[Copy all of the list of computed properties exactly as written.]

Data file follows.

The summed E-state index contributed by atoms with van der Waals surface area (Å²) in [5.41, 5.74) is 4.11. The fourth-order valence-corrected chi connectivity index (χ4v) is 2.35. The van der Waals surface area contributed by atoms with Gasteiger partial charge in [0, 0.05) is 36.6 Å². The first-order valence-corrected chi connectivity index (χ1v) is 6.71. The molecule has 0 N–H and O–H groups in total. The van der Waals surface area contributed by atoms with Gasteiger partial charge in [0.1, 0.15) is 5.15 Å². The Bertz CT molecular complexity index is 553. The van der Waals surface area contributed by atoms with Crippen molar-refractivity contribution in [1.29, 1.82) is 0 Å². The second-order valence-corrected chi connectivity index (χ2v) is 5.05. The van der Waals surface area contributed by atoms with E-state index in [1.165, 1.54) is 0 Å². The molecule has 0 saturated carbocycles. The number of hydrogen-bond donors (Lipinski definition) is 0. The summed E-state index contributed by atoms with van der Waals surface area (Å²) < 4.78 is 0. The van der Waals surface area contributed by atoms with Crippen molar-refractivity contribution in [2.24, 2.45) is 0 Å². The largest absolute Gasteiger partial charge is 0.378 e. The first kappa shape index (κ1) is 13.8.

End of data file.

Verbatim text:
The summed E-state index contributed by atoms with van der Waals surface area (Å²) in [5.41, 5.74) is 4.11. The fourth-order valence-corrected chi connectivity index (χ4v) is 2.35. The van der Waals surface area contributed by atoms with Gasteiger partial charge in [0, 0.05) is 36.6 Å². The first-order valence-corrected chi connectivity index (χ1v) is 6.71. The molecule has 0 N–H and O–H groups in total. The van der Waals surface area contributed by atoms with Gasteiger partial charge in [0.1, 0.15) is 5.15 Å². The Bertz CT molecular complexity index is 553. The van der Waals surface area contributed by atoms with Crippen molar-refractivity contribution in [1.29, 1.82) is 0 Å². The second-order valence-corrected chi connectivity index (χ2v) is 5.05. The van der Waals surface area contributed by atoms with E-state index in [1.165, 1.54) is 0 Å². The molecule has 0 saturated carbocycles. The number of hydrogen-bond donors (Lipinski definition) is 0. The summed E-state index contributed by atoms with van der Waals surface area (Å²) < 4.78 is 0. The van der Waals surface area contributed by atoms with Crippen molar-refractivity contribution in [2.24, 2.45) is 0 Å². The largest absolute Gasteiger partial charge is 0.378 e. The first kappa shape index (κ1) is 13.8.